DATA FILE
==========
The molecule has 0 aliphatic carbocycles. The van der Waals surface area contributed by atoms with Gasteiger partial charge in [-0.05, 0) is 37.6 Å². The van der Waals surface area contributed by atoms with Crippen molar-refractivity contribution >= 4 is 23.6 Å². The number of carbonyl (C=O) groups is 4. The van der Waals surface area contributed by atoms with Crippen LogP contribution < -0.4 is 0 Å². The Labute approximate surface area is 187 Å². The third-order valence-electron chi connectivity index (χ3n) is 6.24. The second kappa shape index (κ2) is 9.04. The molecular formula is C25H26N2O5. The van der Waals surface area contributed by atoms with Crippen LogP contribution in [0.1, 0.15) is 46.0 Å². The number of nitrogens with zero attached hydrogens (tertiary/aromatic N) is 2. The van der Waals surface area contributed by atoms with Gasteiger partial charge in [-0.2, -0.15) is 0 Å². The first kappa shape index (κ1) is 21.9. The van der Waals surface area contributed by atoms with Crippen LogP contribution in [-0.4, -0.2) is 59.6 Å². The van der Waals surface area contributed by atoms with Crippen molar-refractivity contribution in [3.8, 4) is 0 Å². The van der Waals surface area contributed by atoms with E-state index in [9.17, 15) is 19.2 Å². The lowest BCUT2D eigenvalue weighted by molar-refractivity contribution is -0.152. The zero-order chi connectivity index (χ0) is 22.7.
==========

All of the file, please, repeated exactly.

The molecule has 0 aliphatic carbocycles. The van der Waals surface area contributed by atoms with Gasteiger partial charge in [-0.05, 0) is 37.6 Å². The van der Waals surface area contributed by atoms with Crippen molar-refractivity contribution >= 4 is 23.6 Å². The number of carbonyl (C=O) groups is 4. The van der Waals surface area contributed by atoms with Crippen LogP contribution < -0.4 is 0 Å². The Labute approximate surface area is 187 Å². The third-order valence-electron chi connectivity index (χ3n) is 6.24. The second kappa shape index (κ2) is 9.04. The molecular formula is C25H26N2O5. The van der Waals surface area contributed by atoms with Crippen LogP contribution in [0.1, 0.15) is 46.0 Å². The number of nitrogens with zero attached hydrogens (tertiary/aromatic N) is 2. The van der Waals surface area contributed by atoms with Gasteiger partial charge in [-0.2, -0.15) is 0 Å². The first kappa shape index (κ1) is 21.9. The van der Waals surface area contributed by atoms with Crippen LogP contribution in [-0.4, -0.2) is 59.6 Å². The van der Waals surface area contributed by atoms with Crippen molar-refractivity contribution in [3.8, 4) is 0 Å². The van der Waals surface area contributed by atoms with E-state index in [9.17, 15) is 19.2 Å². The lowest BCUT2D eigenvalue weighted by molar-refractivity contribution is -0.152. The zero-order chi connectivity index (χ0) is 22.7.